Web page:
In the period for which more data is available, the average number of crew members on each ship is just over 50. In general, this figure was not used to exceed and only 14 per 100 of the registered ships had more than 100 crew. Originally, the crews were made up of seafarers. However, the rise of corsairism meant that in certain periods people from the interior of the island, without prior seafaring experience, joined the corsair activity. Immigrants, and even prisoners, also ended up forming part of the crews.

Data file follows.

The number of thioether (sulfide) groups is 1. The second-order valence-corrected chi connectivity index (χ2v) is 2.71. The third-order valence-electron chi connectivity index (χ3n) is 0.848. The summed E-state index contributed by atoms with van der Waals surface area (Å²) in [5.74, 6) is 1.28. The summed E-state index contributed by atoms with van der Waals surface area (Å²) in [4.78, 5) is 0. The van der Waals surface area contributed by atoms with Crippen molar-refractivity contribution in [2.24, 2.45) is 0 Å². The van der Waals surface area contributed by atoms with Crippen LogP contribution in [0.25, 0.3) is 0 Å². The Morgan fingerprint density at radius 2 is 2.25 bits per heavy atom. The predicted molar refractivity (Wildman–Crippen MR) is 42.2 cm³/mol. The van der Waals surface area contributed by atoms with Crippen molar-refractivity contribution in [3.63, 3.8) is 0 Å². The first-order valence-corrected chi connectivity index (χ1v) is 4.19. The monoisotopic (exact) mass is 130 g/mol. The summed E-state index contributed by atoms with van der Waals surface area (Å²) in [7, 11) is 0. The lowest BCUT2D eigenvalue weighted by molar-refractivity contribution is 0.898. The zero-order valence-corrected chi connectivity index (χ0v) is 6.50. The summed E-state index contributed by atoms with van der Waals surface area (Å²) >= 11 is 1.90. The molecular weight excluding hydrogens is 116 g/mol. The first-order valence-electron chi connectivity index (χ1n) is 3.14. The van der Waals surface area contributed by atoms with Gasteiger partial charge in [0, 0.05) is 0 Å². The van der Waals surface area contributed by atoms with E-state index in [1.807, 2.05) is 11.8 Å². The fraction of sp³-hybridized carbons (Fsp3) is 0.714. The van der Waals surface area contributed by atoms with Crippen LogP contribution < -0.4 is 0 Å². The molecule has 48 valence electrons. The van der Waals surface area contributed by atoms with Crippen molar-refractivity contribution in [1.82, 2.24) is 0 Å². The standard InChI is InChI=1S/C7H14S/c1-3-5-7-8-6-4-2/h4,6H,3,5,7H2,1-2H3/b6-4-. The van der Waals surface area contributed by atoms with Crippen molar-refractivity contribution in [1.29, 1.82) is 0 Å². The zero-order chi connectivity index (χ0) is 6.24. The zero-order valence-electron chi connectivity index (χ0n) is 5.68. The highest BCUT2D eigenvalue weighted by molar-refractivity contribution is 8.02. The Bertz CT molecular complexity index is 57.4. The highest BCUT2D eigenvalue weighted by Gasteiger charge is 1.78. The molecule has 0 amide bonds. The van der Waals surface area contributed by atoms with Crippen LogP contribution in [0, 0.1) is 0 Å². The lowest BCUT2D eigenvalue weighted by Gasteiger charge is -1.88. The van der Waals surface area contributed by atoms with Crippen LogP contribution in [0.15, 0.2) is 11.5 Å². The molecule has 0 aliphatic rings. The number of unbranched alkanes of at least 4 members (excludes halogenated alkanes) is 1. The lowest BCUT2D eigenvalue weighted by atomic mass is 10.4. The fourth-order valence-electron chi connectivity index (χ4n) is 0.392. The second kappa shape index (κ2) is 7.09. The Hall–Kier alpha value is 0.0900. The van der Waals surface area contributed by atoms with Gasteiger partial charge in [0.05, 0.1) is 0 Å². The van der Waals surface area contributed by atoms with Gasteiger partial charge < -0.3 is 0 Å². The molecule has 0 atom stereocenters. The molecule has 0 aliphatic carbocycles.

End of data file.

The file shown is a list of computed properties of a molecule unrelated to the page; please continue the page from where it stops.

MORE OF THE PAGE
Especially in the ‘English periods’, privateers were well supplied with artillery, with cannon firing between four and twenty-four pound shells. Naturally, their number depended on the size and displacement of the boat. In addition to cannons, all corsairs mounted “pedreros”, small caliber and short pieces of bronze or iron that fired shrapnel or three-pound projectiles. they were loaded by the breech and were highly prized because their impact had little effect on the hull of the enemy ship, but it could greatly affect the rigging and crew. closer to the lower limit than to the upper one. As is known, they were boats with fine lines and two or three masts, with bowsprits and lateen sails, with a large sail area and very manoeuvrable.